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After DigitalComputation as Done by Brains and Machines$
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James A. Anderson

Print publication date: 2017

Print ISBN-13: 9780199357789

Published to Oxford Scholarship Online: February 2018

DOI: 10.1093/acprof:oso/9780199357789.001.0001

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The Brain Doesn’t Work by Logic

The Brain Doesn’t Work by Logic

Chapter:
(p.107) Chapter 8 The Brain Doesn’t Work by Logic
Source:
After Digital
Author(s):

James A. Anderson

Publisher:
Oxford University Press
DOI:10.1093/acprof:oso/9780199357789.003.0008

This chapter gives three examples of real neural computation. The conclusion is that the “brain doesn’t work by logic.” First, is the Limulus (horseshoe crab) lateral eye. The neural process of “lateral inhibition” tunes the neural response of the compound eye to allow crabs to better see other crabs for mating. Second, the retina of the frog contains cells that are selective to specific properties of the visual image. The frog responds strongly to the moving image of a bug with one class of selective retinal receptors. Third, experiments on patients undergoing neurosurgery for epilepsy found single neurons in several cortical areas that were highly selective to differing images, text strings, and spoken names of well-known people. In addition, new selective responses could be formed quickly. The connection to concepts in cognitive science seems inevitable. One possible mechanism is through associatively linked “cell assemblies.”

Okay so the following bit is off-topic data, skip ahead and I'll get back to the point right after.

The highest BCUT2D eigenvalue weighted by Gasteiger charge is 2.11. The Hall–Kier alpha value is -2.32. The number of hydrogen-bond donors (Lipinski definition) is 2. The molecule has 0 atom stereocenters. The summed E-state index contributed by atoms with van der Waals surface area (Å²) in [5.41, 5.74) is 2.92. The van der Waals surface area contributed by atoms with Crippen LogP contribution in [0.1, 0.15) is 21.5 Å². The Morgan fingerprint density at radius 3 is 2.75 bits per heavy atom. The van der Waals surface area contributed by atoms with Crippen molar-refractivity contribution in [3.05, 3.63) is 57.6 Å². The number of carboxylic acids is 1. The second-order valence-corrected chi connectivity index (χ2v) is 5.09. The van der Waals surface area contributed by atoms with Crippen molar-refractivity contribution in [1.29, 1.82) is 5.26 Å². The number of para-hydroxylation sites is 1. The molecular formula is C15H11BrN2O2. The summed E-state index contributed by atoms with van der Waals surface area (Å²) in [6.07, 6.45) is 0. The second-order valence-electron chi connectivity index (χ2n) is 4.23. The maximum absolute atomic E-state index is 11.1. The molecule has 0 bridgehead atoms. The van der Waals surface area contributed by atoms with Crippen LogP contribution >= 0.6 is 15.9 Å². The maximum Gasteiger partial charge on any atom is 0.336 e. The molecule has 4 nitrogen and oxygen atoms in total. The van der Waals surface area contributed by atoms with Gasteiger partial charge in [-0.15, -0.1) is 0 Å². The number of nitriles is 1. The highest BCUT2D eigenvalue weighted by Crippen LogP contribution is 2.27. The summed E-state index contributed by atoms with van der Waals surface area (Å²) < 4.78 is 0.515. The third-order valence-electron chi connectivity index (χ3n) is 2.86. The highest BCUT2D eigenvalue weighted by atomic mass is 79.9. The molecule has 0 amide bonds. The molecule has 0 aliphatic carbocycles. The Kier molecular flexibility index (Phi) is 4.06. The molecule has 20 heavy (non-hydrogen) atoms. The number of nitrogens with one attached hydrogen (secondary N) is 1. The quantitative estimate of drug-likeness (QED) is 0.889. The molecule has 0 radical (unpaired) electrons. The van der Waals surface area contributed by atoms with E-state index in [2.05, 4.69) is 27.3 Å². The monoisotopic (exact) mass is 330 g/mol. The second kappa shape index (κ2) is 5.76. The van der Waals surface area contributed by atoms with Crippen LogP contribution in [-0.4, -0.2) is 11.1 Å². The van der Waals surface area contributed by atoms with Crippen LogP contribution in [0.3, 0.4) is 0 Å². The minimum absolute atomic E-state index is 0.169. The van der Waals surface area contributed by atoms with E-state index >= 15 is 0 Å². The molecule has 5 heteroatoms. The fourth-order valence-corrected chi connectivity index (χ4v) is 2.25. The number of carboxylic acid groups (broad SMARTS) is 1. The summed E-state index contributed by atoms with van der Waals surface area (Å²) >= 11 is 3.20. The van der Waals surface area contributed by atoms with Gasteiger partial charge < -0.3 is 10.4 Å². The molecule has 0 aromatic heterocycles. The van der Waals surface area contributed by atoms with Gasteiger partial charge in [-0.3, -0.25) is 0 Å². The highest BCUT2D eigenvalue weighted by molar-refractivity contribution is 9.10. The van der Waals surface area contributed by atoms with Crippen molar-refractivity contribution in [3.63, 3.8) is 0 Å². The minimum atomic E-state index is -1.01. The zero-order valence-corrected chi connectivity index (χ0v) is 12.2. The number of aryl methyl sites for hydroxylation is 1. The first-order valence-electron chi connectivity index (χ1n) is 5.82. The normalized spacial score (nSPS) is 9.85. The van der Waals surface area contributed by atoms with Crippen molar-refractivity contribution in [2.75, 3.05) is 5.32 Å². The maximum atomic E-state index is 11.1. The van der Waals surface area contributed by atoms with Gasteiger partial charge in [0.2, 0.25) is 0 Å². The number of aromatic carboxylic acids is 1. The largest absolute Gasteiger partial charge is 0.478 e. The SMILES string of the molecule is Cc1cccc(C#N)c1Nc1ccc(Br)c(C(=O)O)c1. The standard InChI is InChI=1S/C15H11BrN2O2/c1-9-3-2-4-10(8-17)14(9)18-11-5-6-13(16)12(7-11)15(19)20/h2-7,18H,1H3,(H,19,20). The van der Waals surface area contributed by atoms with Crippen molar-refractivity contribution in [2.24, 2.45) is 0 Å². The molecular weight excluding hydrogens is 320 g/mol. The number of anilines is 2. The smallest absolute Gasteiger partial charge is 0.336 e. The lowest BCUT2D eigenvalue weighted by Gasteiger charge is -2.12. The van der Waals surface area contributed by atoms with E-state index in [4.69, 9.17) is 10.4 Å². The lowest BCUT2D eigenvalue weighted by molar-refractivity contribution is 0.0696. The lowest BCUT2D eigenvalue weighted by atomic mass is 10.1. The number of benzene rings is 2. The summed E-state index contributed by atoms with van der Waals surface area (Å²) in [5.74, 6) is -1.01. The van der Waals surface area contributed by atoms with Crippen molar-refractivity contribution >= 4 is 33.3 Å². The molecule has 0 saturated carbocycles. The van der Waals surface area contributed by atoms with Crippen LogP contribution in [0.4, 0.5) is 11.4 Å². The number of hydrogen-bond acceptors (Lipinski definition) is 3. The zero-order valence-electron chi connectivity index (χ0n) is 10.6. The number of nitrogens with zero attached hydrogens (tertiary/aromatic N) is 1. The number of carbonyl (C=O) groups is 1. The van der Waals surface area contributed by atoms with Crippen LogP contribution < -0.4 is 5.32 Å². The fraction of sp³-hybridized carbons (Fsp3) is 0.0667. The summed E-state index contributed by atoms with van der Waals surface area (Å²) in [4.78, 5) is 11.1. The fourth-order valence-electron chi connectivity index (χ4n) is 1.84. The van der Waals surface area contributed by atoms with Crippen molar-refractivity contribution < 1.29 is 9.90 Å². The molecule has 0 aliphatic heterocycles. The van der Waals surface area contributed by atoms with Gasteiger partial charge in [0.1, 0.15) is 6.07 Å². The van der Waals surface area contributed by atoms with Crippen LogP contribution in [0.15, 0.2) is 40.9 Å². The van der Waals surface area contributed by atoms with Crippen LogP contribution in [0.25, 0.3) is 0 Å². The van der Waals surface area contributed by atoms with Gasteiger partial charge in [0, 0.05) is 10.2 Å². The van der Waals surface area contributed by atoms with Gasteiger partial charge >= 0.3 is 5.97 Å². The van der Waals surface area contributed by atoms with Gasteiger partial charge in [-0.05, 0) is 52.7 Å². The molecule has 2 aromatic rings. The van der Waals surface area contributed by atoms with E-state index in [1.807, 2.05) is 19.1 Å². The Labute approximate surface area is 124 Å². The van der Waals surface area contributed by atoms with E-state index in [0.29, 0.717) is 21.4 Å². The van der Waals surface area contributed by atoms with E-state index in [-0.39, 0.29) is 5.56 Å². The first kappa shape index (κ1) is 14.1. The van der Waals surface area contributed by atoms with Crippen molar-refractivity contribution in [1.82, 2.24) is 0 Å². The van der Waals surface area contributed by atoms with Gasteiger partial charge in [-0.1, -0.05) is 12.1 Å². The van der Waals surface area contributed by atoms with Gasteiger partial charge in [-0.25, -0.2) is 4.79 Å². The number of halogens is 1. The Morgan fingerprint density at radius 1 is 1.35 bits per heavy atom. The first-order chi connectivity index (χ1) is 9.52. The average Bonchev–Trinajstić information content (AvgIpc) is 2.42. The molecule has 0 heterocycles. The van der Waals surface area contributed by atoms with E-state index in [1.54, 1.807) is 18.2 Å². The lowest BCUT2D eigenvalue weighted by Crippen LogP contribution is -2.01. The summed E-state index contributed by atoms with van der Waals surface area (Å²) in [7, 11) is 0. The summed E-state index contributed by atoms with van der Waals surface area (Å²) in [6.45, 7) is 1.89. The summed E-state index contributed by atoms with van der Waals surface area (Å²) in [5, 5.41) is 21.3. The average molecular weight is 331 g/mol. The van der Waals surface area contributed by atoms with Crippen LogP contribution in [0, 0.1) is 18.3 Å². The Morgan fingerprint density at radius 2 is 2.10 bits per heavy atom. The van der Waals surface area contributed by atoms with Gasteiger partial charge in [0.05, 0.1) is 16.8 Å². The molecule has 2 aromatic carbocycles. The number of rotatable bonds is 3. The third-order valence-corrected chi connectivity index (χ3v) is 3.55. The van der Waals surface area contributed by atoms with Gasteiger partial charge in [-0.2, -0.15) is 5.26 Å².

Keywords:   data representation, localized, distributed, grandmother cells, concepts, Limulus, frog eye, bug detectors Jennifer Aniston cells, Luke Skywalker cells

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